Bellissima (Luchino Visconti, 1951, 115')
Writing credits: Cesare Zavattini, Suso Cecchi D'Amico, Francesco Rosi, Luchino Visconti
. Music: Franco Mannino
(Starting music: Donizetti's L'elisiro d'amore).
Anna Magnani-Maddalena Cecconi,
Walter Chiari-Alberto Annovazzi, Tina Apicella-Maria Cecconi,
Gastone Renzelli-Spartaco Cecconi,
Tecla Scarano-Elocution Teacher,
In the studios of Cinecitt'a, director Alessandro Blasetti is doing screen tests to find a young girl for his next film. Among the many mothers bringing in their daughters. there is Maddalena Cecconi, a woman from Rome's lower classes, who dreams of seeing her child, Maria, become a star. Against the wishes of her husband Spartaco, Maddalena exploits every opportunity to realise her hopes: she enrols Maria in a dance and acting course, pays for the photographer and hair-dresser, and gets the girl custom-made clothing. In her excitement, the woman also uncautiously relies on unscrupulous Alberto Annovazzi, who assures her that, in knowing the right people, he can get Maria admitted to the screen tests.
Maddalena thus hands over every penny of her savings to the rogue; he soon reveals his true face, but too late for Maddalena to recover her money. Nevertheless, despite being tricked, Maria is admitted to the screen test and Maddalena sneaks into the auditorium to see her daughter's performance. But the heart-rending scene of her daughter in tears and frightened while the jury is laughing at the girl, opens her eyes.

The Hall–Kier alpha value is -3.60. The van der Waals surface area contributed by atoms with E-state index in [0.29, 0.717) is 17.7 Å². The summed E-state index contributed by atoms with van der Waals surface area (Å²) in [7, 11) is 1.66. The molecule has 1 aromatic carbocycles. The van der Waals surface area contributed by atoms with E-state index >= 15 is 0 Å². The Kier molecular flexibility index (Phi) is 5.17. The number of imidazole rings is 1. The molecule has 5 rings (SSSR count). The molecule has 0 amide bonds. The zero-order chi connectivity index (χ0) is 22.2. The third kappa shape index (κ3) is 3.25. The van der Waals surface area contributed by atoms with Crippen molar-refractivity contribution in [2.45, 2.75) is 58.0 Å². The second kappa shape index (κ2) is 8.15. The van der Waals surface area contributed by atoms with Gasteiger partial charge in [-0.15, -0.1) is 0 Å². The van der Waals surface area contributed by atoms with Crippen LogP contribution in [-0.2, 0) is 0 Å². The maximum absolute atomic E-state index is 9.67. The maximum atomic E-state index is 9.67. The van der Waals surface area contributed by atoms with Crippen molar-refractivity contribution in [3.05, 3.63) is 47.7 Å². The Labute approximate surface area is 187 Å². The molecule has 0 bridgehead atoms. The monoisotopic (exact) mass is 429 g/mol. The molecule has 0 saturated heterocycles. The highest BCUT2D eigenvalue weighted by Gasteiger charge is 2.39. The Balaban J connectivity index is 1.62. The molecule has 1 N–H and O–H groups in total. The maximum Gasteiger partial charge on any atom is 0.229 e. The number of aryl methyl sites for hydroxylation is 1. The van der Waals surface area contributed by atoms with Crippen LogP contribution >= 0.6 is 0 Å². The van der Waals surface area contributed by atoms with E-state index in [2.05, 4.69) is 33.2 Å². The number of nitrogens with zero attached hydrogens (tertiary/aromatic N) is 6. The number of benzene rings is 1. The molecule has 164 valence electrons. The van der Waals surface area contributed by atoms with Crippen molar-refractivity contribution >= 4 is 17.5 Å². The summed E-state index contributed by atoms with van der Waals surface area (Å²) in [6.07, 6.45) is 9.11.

In the end, even if the girl is accepted, Maddalena regains her pride and decides not to hand over Maria's innocence to a world without moral ethics; indignant, she refuses to sign the contract, only wanting to go home and make peace with her husband. (Summary after RAI)
Visconti interweaves realism and Maddalena's fantastic ambition for her daughter, mixing giddiness and sobriety as he does professional and nonprofessional cast members. He achieves a glorious moment in a sequence of shots: Maddalena loves movies, and we see her watching a showing of Howard Hawks's Red River (1948). It is during the cattle drive - Dimitri Tiomkin's rousing music continues on the soundtrack as the film cuts to daylight and parents and children press into the movie studio for the contest. It may also be relevant that Bellissima, with Alessandro Blasetti playing himself, comes a year after Billy Wilder's Sunset Boulevard (1950), in which Cecil B deMille also plays himself, and Erich von Stroheim, no less, a former Hollywood director who now works as servant to the woman who had once been his wife and his greatest star.
Cesare Zavattini wrote the story for Bellissima, which Visconti, Suso Cecchi d'Amico, ensuring the contribution of a woman's perspective, and Francesco Rosi turned into likely the best script from which Visconti ever would work. Anna Magnani plays Maddalena. When Bette Davis saw Bellissima, she proclaimed Magnani the greatest actress she had ever seen. (Unbeknown to Davis at the time, Magnani considered her the greatest actress she had ever seen.) In the course of her sublime Maddalena, Magnani is by turns very funny and profoundly moving--indeed, more moving in a maternal role than anyone else in film, with a single exception: Vera Baranovskaya as Pelageya Vlasova, in Pudovkin's Mother (1926).
As if to confirm Visconti's affinity to opera, the film starts with a women's choir (in black orchestral dress, not costume), putting a theatrical frame over the story. Very impressive, very effective, highly operatic.
207 - Bellissima (Luchino Visconti, 1951, 115') -A forgotten treasure - 29/11/2012